# Picking socks probability proof

I'm trying to follow the proof from question 1b out of the book "50 Challenging Problems in Probability" by Mosteller. The problem states:

A drawer contains red and black socks. When two socks are drawn at random, the probability that both are red is $1/2$. How small can the number of socks in the drawer be if the number of black socks is even?

The answer given starts as follows:

Let there be $r$ red and $b$ black socks. The probability of the first socks' being red is $\frac{r}{r+b}$ and if the first sock is red, the probability of the second's being red now that a red has been removed is $\frac{r-1}{r+b-1}$. Then we require the probability that both are red to be $\frac{1}{2}$, or $$\frac{r}{r+b} * \frac{r-1}{r+b-1} = \frac{1}{2}$$ Notice that $$\frac{r}{r+b} > \frac{r-1}{r+b-1}, \text{for b} >0$$ Therefore we can create the inequalities $$(\frac{r}{r+b})^2 > \frac{1}{2} > (\frac{r-1}{r+b-1})^2$$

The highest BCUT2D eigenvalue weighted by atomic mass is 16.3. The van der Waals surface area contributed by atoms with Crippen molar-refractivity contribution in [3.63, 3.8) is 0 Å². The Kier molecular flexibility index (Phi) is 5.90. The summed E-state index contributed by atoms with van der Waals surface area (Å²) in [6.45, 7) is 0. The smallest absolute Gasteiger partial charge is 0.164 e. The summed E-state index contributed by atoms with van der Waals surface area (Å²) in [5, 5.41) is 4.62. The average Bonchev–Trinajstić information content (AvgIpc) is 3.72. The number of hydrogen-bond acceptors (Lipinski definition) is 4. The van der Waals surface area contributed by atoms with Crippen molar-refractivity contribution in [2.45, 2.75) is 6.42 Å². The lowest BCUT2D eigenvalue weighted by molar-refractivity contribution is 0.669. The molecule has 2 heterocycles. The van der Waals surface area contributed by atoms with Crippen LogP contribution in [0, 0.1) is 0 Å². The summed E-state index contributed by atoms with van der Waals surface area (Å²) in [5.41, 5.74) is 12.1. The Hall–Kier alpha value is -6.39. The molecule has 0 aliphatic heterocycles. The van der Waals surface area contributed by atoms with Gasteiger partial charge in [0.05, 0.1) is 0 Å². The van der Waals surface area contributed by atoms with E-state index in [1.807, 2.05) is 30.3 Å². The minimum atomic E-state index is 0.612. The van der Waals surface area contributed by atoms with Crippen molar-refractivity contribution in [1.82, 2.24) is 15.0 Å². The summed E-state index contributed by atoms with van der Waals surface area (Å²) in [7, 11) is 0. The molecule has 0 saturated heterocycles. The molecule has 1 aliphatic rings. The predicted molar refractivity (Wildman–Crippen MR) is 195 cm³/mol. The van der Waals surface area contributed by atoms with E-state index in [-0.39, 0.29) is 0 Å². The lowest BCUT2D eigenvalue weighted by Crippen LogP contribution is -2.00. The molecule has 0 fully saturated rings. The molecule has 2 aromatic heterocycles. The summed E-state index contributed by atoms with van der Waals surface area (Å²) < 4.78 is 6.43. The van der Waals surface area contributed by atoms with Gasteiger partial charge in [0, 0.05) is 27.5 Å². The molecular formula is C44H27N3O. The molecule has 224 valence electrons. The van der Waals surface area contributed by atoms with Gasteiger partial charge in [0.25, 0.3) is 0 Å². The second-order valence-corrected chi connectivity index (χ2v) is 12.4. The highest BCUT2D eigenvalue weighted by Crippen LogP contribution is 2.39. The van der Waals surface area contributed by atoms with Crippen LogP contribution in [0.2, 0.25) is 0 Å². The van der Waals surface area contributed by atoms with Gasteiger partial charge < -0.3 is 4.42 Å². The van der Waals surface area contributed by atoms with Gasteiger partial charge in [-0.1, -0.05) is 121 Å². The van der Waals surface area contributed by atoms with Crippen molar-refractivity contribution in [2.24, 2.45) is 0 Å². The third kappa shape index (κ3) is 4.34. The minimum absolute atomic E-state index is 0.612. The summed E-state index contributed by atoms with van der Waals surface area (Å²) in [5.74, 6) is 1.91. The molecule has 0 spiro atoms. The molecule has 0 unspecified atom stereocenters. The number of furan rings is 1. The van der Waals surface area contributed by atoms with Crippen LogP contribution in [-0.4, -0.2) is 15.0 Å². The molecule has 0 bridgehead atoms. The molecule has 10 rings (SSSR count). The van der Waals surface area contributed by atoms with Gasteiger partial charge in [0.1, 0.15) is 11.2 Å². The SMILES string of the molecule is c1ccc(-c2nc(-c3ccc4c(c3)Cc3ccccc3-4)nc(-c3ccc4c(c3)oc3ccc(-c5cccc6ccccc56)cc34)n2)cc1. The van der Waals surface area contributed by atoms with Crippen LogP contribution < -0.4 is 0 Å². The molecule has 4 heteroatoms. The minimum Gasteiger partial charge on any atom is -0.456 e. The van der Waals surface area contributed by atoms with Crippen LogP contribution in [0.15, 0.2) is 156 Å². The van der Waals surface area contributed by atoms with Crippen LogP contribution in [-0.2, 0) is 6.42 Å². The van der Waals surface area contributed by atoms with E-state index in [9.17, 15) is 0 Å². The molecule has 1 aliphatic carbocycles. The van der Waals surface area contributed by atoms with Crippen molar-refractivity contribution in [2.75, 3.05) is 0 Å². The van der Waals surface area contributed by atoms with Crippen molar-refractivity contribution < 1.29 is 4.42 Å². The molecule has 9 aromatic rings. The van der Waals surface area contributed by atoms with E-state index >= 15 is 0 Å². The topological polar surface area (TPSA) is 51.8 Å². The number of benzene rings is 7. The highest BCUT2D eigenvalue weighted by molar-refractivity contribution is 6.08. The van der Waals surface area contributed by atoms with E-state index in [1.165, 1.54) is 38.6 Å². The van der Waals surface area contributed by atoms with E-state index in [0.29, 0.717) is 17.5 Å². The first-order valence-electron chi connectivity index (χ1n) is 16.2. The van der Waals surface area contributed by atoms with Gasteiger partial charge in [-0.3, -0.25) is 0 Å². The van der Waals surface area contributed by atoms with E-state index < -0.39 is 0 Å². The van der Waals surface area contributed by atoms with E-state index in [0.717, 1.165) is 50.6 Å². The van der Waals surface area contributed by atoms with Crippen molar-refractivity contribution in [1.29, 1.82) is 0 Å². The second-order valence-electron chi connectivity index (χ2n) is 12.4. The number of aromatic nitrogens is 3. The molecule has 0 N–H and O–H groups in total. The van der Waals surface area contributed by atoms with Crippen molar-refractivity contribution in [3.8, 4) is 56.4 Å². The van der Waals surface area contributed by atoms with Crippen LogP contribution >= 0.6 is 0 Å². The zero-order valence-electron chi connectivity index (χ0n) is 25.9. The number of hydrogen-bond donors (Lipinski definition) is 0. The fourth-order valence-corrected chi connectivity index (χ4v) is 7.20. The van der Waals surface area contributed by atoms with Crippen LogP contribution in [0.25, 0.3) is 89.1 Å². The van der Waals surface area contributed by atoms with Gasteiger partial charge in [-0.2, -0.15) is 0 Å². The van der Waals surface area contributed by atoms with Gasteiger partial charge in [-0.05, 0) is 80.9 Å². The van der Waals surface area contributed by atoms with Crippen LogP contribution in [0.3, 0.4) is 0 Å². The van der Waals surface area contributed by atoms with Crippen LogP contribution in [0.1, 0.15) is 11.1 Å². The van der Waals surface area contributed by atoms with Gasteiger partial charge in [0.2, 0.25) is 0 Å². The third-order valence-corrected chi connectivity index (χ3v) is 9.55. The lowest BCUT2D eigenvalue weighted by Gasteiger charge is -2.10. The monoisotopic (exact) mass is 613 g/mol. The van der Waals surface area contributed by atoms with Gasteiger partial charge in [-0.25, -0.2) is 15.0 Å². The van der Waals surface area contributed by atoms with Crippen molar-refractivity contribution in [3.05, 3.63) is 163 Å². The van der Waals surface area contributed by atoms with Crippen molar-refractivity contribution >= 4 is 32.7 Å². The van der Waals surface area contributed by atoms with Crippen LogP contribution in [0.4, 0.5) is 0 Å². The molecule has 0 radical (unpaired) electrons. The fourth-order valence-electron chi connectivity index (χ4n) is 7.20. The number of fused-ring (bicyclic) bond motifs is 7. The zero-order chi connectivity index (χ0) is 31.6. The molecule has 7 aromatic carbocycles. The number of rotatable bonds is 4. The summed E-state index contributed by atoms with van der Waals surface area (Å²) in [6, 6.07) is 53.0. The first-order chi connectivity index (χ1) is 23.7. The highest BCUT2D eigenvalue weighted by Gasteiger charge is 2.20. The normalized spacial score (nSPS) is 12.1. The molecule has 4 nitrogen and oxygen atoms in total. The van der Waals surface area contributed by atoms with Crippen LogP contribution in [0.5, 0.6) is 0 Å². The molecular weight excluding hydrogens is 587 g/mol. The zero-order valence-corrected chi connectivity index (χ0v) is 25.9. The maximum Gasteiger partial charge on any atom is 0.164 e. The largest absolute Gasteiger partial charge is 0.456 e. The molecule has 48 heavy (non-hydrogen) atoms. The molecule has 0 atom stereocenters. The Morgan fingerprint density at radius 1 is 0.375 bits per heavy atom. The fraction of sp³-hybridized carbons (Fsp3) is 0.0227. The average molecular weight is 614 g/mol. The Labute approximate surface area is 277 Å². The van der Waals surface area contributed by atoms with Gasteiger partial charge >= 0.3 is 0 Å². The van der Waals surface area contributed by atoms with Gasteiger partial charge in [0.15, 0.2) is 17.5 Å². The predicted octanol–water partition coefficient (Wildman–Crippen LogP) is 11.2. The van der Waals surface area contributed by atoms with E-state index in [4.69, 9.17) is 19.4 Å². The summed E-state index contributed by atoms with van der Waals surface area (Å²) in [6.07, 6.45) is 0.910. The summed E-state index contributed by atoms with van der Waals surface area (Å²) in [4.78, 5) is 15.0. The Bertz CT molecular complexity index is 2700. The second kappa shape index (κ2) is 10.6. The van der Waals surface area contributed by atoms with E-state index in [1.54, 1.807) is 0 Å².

This is where I'm confused. Why is it that $(\frac{r}{r+b})^2 > \frac{1}{2}$? If $r=1, b=100$ then obviously $(\frac{1}{101})^2 < \frac{1}{2}$. Am I missing some obvious assumption?

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$$\frac{r}{r+b} \cdot \frac{r-1}{r+b-1} = \frac{1}{2}$$
Given that is true, and that one of the fractions is larger than the other, it's clear that their squares must lie either side of $\frac{1}{2}$
Note that in your example with $r=1, b=100$, it is NOT the case that $\frac{r}{r+b} \cdot \frac{r-1}{r+b-1} = \frac{1}{2}$ - if you ignore the condition, the result wouldn't be expected to hold.